Broad Street Wrington Website
The Lives of
John Locke & Hannah More

Page 2



Hannah More retired to Cowslip Green, Wrington in 1785. This was to be her retreat from the world where she would tend her garden and concentrate on her writings.

Her sisters, about this time, gave up their school in Park Street and went to live in Pulteney Street, Bath. She joined them there from time to time. They were frequent visitors at Cowslip Green. Hannah's many friends visited her there, including Mrs.Montagu, Mrs.Boscowan and Bishop John Newton.

He strolled with Hannah in the garden and was so delighted with it he later wrote that he had acquired a similar place in the country elsewhere.
One can imagine those strolls and the conversations they had on the evils of the slave trade. John Newton was a captain of a slave ship before he was converted to Christianity and entered the Church; with that knowledge his hymn "Amazing Grace" takes on a fresh meaning.

With those first-hand accounts ringing in her ears, William Wilberforce also found a ready helper in his campaign to abolish the slave trade and Hannah's ready pen filled pages in his support.

It was around 1786 that William Wilberforce came to stay at Cowslip Green and, upon Hannah's recommendation, he rode to Cheddar to see the scenic beauty. On his return he was so downcast on being asked if he enjoyed his day that he replied: "The scenery is very fine but the poverty is dreadful. Miss Hannah, something must be done for Cheddar. If you will be at the trouble end, I will be at the expense". Sister Martha was with them and they talked far into the night on ways and means.

In 1780, Robert Raikes of Gloucester had started schools for the children of his area, so a pattern was set to teach the poor to read the scriptures, writing and good conduct. The idea spread to other areas where good folk took up the challenge. It is reported that within ten years thousands of children could read.

Hannah, with the support of her sisters and Patty in particular, set out for Cheddar, staying at the George Hotel. She wrote letters from there reporting progress, visited local farmers and gentry, she says, patted dogs, nursed grubby habies, cajoled and flattered and persuaded one farmer and his wife of the rightness of her cause.

They rented her a house and garden with an oxbarn in it for £7 per annum and she set about having it repaired and made suitable for a classroom.
Some folk said, "if you teach them to read they won't want to work" others, "teaching them religion causes all sorts of trouble."

Hannah later became firm friends with the farmer's wife. She appointed a Mrs.Baber and her daughter as the first teachers and the school opened on October 25th 1789. Much of its success was due to those two teachers. When Mrs.Baber died, the whole of Cheddar came to mourn her; the church could not contain all who would attend her funeral.

Hannah and Martha were constant in their interest and oversight, travelling on horse back or by carriage over those rugged hills. We are assured that, if needs be, she would walk from Wrington to Cheddar. In the community centre at Hannah More House in North Street, Cheddar, I was shown her walking stick.

In the letters of Hannah and her sisters on the subject, she referred to Cheddar as "our university". They also attempted to teach weaving and domestic tasks. Weaving was not successful but knitting was.

her visitors
Bishop Newton

slave trade

'Amazing Grace'


poverty in Cheddar

start of schools

Hannah goes to Cheddar

opposition to education of poor

school opens

"our university"

Some 120 children were attending and the improvement in their standard was amazing, although the sisters had to be firm, as mothers wanted to send infants as well as elder children.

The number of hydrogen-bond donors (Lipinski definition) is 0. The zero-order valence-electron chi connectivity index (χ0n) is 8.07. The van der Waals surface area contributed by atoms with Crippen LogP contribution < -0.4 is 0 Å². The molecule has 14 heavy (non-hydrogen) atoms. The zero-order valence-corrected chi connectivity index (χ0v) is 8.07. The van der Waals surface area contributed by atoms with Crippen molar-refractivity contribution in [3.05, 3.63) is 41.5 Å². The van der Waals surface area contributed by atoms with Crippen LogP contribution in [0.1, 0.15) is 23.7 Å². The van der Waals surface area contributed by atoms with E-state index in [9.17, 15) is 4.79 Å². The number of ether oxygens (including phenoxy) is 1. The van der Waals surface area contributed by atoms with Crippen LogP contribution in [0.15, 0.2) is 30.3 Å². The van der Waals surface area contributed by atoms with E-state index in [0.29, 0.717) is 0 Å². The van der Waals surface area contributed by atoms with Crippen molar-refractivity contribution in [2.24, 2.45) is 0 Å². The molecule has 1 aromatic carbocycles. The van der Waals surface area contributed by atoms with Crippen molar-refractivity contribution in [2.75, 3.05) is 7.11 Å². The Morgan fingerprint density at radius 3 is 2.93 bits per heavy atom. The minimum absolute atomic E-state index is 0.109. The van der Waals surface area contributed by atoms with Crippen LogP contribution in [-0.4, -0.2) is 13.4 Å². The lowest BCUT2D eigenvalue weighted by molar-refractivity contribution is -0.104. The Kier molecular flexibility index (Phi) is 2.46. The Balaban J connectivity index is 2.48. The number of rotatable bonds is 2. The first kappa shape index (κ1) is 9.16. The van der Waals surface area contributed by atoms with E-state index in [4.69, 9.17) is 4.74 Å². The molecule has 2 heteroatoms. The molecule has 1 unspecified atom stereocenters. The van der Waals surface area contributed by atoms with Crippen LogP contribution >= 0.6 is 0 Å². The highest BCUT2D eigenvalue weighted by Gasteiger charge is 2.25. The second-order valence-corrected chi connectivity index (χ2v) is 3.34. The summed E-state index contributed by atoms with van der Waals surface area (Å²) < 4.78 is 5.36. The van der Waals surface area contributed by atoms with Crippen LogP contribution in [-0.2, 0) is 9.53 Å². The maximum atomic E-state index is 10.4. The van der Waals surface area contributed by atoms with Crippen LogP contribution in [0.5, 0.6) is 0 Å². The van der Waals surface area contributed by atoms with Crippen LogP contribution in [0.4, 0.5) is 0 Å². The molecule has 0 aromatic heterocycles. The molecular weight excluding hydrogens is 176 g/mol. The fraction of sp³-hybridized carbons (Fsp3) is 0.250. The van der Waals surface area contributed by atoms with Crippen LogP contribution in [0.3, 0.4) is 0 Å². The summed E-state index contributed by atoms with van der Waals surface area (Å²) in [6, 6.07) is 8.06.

Accounts show that Hannah made learning entertaining. When the children tired of one subject, she stood them up and they sang a hymn. A penny was given to a child who could recite a psalm or passage of scripture.

The oxbarn was given a new roof and windows that first year. The accounts show:

House rent £7
Repairs, whitewashing benches £2
Headmistress salary £30
Under teacher £10
Bibles, prayer and other books £8
Caps & tippets for 100 girls £15
Shirts for 20 men £5
Club subscriptions, expenses £6
Incidental charities £6

Total £89

I should think this meant Hannah had a thrift club running, as most villages did well into the 1930's for the poor to pay in weekly as much as they could to provide clothes and winter coal. The local lady in charge would buy rolls of flannel, etc., at cost price and apportion it out to those who wanted it. This encouraged needlework.

Encouraged by her success, Hannah went on to other villages, overcoming opposition - there was much of it - and ridicule for two maiden ladies who travelled the countryside to try to educate the children of the poor. Schools were started in the following order.

1790 Shipham and Rowberrow
1791 Congresbury, Yatton, Axbridge
1792 Nailsea
1795 Blagdon
1798 Wedmore

Churchill, Sandford and others followed, but what of Wrington? Did she ignore her own village? Not so. In one letter, she writes that she has no worries at Wrington: "the good incumbent has a school under his charge."

Early school records do indeed refer to the influence of Miss Hannah More.
Hannah's endeavours to found schools met with much scepticism from rich and poor alike. On the one hand, it was said, to teach the lower orders to read and write would be futile or dangerous, giving them ideas above their station; the other side wondered what was behind it all. What was to be demanded of them after all this learning? It would not fill empty bellies.

Once the benefits were realised, the schools made progress. At first, they were held only on a Sunday because children were set to work at a very early age. The under twelves scared birds whilst picking up potatoes and the like; the over twelves were in full-time work, mostly on farms and living with the farmer's family..


thrift club

expansion to other villages

scepticism about educating the poor


At first the scriptures were learned by heart; writing came later. There was also the singing of hymns and "good ballads" with a moral content. Some of these are preserved, with the tunes suggested.Hannah herself composed suitable ballads.